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Laboratory Methods in Molecular Epidemiology: Bacterial Infections


Laboratory Methods in Molecular Epidemiology: Bacterial Infections

Lee W Riley. Microbiol Spectr.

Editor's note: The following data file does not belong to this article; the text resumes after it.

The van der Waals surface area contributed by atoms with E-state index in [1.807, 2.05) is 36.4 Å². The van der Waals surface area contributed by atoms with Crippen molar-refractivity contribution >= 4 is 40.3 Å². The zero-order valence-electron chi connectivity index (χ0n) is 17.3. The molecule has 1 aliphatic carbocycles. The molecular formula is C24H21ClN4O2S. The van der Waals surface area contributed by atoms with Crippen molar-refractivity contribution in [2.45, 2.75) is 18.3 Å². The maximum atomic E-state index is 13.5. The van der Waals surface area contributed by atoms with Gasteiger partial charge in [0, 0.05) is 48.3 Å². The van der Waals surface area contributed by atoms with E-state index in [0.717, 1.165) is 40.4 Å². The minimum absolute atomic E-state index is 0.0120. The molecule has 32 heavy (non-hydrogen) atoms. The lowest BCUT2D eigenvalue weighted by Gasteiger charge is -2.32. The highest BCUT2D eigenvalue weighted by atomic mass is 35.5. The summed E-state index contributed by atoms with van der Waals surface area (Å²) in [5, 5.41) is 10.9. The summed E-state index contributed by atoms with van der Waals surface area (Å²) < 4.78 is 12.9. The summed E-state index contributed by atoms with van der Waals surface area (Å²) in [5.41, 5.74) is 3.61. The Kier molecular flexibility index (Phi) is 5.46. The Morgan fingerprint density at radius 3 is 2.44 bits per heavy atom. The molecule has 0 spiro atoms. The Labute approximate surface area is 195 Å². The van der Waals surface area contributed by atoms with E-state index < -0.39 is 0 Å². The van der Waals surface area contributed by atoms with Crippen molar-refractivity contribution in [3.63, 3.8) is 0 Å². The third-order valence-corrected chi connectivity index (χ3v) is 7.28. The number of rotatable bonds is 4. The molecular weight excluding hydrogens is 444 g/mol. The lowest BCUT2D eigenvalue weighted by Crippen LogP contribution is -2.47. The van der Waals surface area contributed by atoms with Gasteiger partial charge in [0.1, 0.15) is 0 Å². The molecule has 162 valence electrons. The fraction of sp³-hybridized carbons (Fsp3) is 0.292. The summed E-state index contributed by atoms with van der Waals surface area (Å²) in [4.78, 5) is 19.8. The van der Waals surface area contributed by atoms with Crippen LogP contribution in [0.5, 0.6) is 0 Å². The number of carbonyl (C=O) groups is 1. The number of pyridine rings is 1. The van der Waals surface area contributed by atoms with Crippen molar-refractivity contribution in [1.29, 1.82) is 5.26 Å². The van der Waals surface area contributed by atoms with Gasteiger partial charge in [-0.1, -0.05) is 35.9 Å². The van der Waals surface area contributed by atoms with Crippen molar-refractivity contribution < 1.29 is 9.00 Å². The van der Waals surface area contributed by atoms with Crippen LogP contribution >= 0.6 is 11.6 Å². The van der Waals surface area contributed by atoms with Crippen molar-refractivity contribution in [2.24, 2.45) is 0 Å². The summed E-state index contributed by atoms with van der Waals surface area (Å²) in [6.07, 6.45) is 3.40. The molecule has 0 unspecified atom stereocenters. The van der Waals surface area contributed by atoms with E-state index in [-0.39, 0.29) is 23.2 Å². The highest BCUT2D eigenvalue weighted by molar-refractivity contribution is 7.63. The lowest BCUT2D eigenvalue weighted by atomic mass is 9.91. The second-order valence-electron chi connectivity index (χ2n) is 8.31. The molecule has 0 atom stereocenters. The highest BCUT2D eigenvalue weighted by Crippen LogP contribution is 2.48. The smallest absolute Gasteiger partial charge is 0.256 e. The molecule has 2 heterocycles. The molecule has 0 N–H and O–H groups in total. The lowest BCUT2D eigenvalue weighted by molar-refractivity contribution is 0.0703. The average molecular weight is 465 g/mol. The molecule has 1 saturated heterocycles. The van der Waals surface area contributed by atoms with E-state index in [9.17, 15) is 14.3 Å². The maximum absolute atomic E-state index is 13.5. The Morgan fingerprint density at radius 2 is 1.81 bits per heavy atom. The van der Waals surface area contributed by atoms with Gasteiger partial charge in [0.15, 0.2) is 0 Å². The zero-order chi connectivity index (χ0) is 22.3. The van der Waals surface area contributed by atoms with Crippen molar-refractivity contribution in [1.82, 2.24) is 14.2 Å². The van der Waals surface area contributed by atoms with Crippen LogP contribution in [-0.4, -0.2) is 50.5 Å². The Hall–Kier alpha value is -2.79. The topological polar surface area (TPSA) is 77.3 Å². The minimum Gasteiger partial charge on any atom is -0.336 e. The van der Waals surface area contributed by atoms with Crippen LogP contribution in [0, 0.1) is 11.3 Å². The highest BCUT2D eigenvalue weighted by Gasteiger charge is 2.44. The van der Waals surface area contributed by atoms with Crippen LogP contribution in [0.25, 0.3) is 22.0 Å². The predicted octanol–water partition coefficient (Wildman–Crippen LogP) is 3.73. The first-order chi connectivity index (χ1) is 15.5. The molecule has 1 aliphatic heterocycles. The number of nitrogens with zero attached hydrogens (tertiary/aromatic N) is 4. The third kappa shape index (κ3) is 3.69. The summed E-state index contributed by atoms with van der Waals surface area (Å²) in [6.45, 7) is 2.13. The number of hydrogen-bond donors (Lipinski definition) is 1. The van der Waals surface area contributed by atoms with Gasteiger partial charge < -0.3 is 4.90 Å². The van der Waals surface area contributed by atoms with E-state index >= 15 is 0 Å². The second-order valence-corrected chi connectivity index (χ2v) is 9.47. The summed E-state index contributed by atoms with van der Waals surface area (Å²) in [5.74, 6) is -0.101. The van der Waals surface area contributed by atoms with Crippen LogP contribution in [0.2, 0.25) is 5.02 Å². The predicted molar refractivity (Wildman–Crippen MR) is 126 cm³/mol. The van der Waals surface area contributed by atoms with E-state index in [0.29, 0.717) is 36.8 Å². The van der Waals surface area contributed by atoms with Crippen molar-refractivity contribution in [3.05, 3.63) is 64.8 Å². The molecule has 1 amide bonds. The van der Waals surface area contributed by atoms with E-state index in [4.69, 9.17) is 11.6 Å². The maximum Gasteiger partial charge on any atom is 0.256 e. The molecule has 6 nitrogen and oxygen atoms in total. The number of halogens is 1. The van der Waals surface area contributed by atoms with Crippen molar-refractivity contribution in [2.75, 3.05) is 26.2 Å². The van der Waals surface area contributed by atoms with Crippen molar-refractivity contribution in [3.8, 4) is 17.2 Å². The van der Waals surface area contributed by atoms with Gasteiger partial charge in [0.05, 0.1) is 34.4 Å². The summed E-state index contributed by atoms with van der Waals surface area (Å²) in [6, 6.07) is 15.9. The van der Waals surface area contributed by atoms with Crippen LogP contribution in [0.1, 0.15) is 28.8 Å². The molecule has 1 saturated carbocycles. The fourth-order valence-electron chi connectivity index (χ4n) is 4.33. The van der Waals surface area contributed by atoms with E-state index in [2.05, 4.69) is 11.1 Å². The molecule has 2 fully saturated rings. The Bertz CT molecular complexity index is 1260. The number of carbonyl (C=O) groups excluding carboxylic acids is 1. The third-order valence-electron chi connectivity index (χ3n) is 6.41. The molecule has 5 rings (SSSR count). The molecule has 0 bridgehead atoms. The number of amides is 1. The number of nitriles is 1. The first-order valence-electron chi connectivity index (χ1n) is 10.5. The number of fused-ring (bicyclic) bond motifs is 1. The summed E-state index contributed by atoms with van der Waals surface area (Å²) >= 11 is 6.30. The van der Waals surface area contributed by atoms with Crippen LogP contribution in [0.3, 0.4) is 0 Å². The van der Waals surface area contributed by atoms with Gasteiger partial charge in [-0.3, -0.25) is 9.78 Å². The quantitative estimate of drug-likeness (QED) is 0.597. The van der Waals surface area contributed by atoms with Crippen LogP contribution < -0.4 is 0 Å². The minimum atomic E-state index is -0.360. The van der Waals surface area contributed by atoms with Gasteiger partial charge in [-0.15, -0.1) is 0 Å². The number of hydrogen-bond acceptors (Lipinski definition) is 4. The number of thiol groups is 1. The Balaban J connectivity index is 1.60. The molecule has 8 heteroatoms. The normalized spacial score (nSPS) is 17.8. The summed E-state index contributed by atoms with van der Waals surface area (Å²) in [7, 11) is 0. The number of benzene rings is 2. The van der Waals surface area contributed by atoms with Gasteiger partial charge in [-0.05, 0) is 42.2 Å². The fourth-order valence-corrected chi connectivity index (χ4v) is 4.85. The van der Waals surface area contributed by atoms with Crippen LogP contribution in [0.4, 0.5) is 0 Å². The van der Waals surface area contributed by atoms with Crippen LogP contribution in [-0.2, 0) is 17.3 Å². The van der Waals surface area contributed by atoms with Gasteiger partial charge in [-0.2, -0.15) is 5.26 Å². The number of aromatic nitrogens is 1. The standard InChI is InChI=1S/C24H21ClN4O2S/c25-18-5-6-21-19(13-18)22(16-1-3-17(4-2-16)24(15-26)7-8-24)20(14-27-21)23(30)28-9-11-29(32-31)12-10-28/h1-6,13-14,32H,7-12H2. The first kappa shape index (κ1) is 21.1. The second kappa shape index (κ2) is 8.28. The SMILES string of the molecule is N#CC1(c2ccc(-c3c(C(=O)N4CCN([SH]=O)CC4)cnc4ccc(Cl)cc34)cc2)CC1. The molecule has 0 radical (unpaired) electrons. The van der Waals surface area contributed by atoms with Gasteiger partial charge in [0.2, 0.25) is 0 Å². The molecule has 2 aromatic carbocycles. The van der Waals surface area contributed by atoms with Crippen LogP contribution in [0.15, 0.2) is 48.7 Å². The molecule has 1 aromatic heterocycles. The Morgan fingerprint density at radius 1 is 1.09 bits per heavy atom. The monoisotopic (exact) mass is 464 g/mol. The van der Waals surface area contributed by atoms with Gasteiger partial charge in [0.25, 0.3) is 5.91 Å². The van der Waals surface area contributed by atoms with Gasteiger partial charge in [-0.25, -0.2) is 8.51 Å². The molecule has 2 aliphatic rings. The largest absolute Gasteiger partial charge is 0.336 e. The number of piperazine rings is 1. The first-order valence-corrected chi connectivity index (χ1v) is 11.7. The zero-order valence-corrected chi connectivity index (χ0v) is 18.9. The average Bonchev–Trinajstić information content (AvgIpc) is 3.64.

In infectious disease epidemiology, the laboratory plays a critical role in diagnosis, outbreak investigations, surveillance, and characterizing biologic properties of microbes associated with their transmissibility, resistance to anti-infectives, and pathogenesis. The laboratory can inform and refine epidemiologic study design and data analyses. In public health, the laboratory functions to assess effect of an intervention. In addition to research laboratories, the new-generation molecular microbiology technology has been adapted into clinical and public health laboratories to simplify, accelerate, and make precise detection and identification of infectious disease pathogens. This technology is also being applied to subtype microbes to conduct investigations that advance our knowledge of epidemiology of old and emerging infectious diseases. Because of the recent explosive progress in molecular microbiology technology and the vast amount of data generated from the applications of this technology, this Microbiology Spectrum Curated Collection: Advances in Molecular Epidemiology of Infectious Diseases describes these methods separately for bacteria, viruses, and parasites. This review discusses past and current advancements made in laboratory methods used to conduct epidemiologic studies of bacterial infections. It describes methods used to subtype bacterial organisms based on molecular microbiology techniques, following a discussion on what is meant by bacterial "species" and "clones." Discussions on past and new genotyping tests applied to epidemiologic investigations focus on tests that compare electrophoretic band patterns, hybridization matrices, and nucleic acid sequences. Applications of these genotyping tests to address epidemiologic issues are detailed elsewhere in other reviews of this series. *This article is part of a curated collection.

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